Smaller band ensemble performs in intimate settings

Harmony Bridge brings joy to the elderly

A+small+group+from+Park+bands+performs+at+TowerLight+Senior+Living+Dec.+17%2C+2018.+The+group+is+called+Harmony+Bridge+and+they+perform+about+twice+a+year+at+various+locations.
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Smaller band ensemble performs in intimate settings

A small group from Park bands performs at TowerLight Senior Living Dec. 17, 2018. The group is called Harmony Bridge and they perform about twice a year at various locations.

A small group from Park bands performs at TowerLight Senior Living Dec. 17, 2018. The group is called Harmony Bridge and they perform about twice a year at various locations.

Marta Hill

A small group from Park bands performs at TowerLight Senior Living Dec. 17, 2018. The group is called Harmony Bridge and they perform about twice a year at various locations.

Marta Hill

Marta Hill

A small group from Park bands performs at TowerLight Senior Living Dec. 17, 2018. The group is called Harmony Bridge and they perform about twice a year at various locations.

Jenna Cook and Amaia Barajas

According to band director Steven Schmitz, Harmony Bridge is a small program which provides a unique experience for performers and audiences alike.

“Students play in small groups, and then they perform at senior homes and veteran homes, and then a key part of it besides the playing and bringing a concert to those who normally can’t get to a concert is that then they socialize and connect with the seniors,” Schmitz said.

Schmitz said the students involved in the program often fluctuate based on the venues they play as well as which students are available.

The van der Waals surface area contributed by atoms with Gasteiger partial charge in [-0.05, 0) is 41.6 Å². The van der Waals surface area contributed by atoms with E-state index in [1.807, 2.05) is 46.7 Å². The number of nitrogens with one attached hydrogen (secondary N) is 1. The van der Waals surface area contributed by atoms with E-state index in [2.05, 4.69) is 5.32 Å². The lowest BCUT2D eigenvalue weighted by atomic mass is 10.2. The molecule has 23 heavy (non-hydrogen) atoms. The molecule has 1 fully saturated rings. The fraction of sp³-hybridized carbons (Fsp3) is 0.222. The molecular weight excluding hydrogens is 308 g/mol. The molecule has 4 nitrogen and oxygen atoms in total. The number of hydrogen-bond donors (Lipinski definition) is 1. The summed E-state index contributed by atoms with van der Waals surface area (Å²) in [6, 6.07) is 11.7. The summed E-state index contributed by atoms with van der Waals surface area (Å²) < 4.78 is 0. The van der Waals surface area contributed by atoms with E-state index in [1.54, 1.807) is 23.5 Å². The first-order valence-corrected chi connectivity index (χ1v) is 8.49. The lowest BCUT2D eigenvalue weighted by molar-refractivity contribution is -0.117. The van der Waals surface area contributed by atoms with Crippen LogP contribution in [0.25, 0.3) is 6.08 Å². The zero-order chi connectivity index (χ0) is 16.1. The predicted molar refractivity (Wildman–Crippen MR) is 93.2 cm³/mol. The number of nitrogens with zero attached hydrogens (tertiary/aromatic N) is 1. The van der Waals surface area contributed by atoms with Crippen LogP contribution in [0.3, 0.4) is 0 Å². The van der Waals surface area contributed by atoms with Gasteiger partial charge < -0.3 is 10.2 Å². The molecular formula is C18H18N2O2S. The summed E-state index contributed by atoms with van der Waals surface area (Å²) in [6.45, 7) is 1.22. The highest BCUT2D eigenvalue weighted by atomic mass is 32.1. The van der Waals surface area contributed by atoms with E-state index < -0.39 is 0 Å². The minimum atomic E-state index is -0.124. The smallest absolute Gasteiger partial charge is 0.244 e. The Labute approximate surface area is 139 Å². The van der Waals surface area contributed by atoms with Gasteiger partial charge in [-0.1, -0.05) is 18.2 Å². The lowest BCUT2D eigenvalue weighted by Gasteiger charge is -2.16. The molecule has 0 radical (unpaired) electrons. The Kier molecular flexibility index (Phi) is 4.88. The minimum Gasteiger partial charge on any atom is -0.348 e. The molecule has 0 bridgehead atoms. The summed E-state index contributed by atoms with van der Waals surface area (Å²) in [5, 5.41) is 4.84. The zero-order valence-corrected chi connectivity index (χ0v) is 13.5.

“If they have a big space for us we can have more people,” Schmitz said. “So many kids in band are very, very busy, so if I try to ask everyone to do it most would not be able to either, so there’s a space and a time thing.”

Junior Dayna Krause said Harmony Bridge typically performs about twice a year with intent of bringing joy to elderly people.

“Basically what we do is we go and we play in older people homes or people that have a little more trouble and we usually do it for holiday music and then we have another gig,” Krause said.

Schmitz said participants typically have to learn the music for the concerts largely on their own because of scheduling conflicts.

“Because it doesn’t involve any whole band it’s been one fairly long — like one and a half or two hour long rehearsal after school — and another short rehearsal on the day of, of like half hour,” Schmitz said. “Maybe a little bit of time on their own.”

Krause said she enjoys partaking in Harmony Bridge because it helps her as a musician by looking at music differently than in band class.

“I joined Harmony Bridge because it’s really easy music but you mainly focus on the small details and improve greatly on those, which I really, really like,” Krause said.

Schmitz said he keeps older audiences in mind when selecting what music to perform for them.

“About half is holiday and then the other half is folk tunes or patriotic. We have ‘America,’ ‘My Country ‘Tis of Thee’ and they’re kind of childhood songs to bring back to hopefully a happy time of their lives,” Schmitz said.

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